Currently, these hospitals suffer from a slew of infrastructural and maintenance issues. These need to be spruced up to make them more pleasant, cleaner hospitals; they should be declared as stray-dog free zones.

Acceleration and implementation of such maintenance schemes should be prioritised by State governments, which can create stringent monitoring systems to oversee progress. Primary health care centres also need to be spruced up with proper electricity, water supply, clean toilets, lighting and equipment.

Building skilled manpower

India has one of the highest numbers of medical colleges in the world. The Health Ministry’s recent ruling of converting district hospitals into medical colleges under its Human Resources for Health and Medical Education is a step in the right direction.

However, India continues to face critical shortages of medical professionals especially in under-resourced settings. The worrying trend can be highlighted by the fact that India has 0.7 per thousand physicians in the country as opposed to the WHO-recommended 1 per thousand; and regional disparities compound this problem.

The demand for trained doctors and paramedical staff only increases during a public health emergency like we are facing right now. Recent experiences in the pandemic have also shown us that doctors’ training and education should be a part of pandemic preparedness and not response.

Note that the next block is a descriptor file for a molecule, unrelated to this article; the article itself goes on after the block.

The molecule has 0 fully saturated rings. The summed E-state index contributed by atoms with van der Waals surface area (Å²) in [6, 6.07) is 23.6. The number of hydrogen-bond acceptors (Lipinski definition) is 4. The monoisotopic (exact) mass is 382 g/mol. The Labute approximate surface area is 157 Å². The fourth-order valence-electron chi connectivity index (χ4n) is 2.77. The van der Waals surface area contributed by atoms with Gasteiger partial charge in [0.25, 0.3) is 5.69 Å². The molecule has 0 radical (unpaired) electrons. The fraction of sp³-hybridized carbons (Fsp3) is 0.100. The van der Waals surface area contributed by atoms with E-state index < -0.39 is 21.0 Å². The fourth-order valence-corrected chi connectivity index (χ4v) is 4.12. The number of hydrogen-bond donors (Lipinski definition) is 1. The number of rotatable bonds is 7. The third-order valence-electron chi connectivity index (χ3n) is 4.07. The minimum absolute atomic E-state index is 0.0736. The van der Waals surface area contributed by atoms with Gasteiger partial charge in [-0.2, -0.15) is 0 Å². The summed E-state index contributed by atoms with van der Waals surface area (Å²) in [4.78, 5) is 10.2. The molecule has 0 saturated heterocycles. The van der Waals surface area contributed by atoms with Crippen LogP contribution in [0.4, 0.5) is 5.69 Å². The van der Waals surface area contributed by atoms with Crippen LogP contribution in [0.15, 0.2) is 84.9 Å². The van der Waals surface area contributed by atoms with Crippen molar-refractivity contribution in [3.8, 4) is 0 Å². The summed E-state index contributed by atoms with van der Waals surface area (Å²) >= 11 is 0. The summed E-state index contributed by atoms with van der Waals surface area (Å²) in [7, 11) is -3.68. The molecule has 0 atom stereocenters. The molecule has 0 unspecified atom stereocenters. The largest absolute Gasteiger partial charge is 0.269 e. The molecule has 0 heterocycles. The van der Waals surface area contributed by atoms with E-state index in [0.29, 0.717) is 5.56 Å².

In the public sector, the burden on healthcare workers is even higher, with there being a severe lack of general physicians specifically in rural areas. To put things into perspective, a General Physician (GP) in UK treats about 20 patients per day compared to treating up to 250 patients per day in India.

This burden worsened during the Covid-19 pandemic, wherein due to lack of facilities in rural settings, urban hospitals and practitioners were thronged with hordes of patients. While rural community service is incentivised for medical professionals in India, the country needs to bridge the gap between their wages to their private sector counterparts.

We need to also focus on quality training so that good MBBS doctors are motivated to pursue general practice as a career of service and fulfilment. Setting up of colleges and training facilities for medical education in rural and semi-urban settings can also help improve these professionals’ retention rates. These interventions should be in conjugation with sensitisation of communities in rural areas on health-seeking behaviour.

The Covid-19 pandemic highlighted several issues in healthcare systems like high treatment costs, overburdened health facilities, lack of access to medical equipment and even over-prescription and unnecessary usage of over-the-counter drugs, as we have seen with steroids and mucormycosis. The issue of the availability of over-the-counter tests is peculiar to India.

These issues have to be combated by moving towards a more patient-centric, affordable, accountable, model rather than a more investigative, aggressive, expensive, commercial model. What works for developed countries might not work for a country such as ours — where access to health care is still a challenge for many marginalised communities.

Though the pandemic has given a barrage of news of despair and lost hope, we must now rise to anchor a revolution to change the face of health services in the country rooted in sustainable, evidence-based changes. Only then can we solidify India’s commitment to providing an equitable and inclusive healthcare service model to its citizens.

The writer is Director General, Indian Council of Medical Research

Published on June 08, 2021